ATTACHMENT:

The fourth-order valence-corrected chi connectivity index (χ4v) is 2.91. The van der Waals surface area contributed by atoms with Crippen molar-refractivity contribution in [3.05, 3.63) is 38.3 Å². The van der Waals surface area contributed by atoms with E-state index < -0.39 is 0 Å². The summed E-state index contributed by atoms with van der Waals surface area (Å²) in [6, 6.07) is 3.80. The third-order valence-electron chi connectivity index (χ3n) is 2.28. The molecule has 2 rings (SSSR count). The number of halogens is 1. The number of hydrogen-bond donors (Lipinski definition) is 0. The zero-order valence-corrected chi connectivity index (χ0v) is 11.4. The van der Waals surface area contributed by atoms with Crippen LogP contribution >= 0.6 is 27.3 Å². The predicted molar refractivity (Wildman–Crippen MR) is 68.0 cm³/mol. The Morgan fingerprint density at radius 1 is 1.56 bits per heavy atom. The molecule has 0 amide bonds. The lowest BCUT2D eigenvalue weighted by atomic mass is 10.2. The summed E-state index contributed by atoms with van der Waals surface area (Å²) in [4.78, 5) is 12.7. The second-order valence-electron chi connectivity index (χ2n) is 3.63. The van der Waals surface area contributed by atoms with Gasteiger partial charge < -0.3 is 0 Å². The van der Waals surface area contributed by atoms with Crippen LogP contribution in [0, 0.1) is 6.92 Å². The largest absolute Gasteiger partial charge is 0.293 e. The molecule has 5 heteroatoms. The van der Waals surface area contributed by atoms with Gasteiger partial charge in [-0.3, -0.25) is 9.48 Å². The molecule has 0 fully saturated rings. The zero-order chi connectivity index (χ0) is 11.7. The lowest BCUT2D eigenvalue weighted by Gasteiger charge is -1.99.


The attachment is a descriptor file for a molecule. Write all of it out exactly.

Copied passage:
The fourth-order valence-corrected chi connectivity index (χ4v) is 2.91. The van der Waals surface area contributed by atoms with Crippen molar-refractivity contribution in [3.05, 3.63) is 38.3 Å². The van der Waals surface area contributed by atoms with E-state index < -0.39 is 0 Å². The summed E-state index contributed by atoms with van der Waals surface area (Å²) in [6, 6.07) is 3.80. The third-order valence-electron chi connectivity index (χ3n) is 2.28. The molecule has 2 rings (SSSR count). The number of halogens is 1. The number of hydrogen-bond donors (Lipinski definition) is 0. The zero-order valence-corrected chi connectivity index (χ0v) is 11.4. The van der Waals surface area contributed by atoms with Crippen LogP contribution >= 0.6 is 27.3 Å². The predicted molar refractivity (Wildman–Crippen MR) is 68.0 cm³/mol. The Morgan fingerprint density at radius 1 is 1.56 bits per heavy atom. The molecule has 0 amide bonds. The lowest BCUT2D eigenvalue weighted by atomic mass is 10.2. The summed E-state index contributed by atoms with van der Waals surface area (Å²) in [4.78, 5) is 12.7. The second-order valence-electron chi connectivity index (χ2n) is 3.63. The van der Waals surface area contributed by atoms with Gasteiger partial charge < -0.3 is 0 Å². The van der Waals surface area contributed by atoms with Crippen LogP contribution in [0, 0.1) is 6.92 Å². The largest absolute Gasteiger partial charge is 0.293 e. The molecule has 5 heteroatoms. The van der Waals surface area contributed by atoms with Gasteiger partial charge in [-0.3, -0.25) is 9.48 Å². The molecule has 0 fully saturated rings. The zero-order chi connectivity index (χ0) is 11.7. The lowest BCUT2D eigenvalue weighted by Gasteiger charge is -1.99.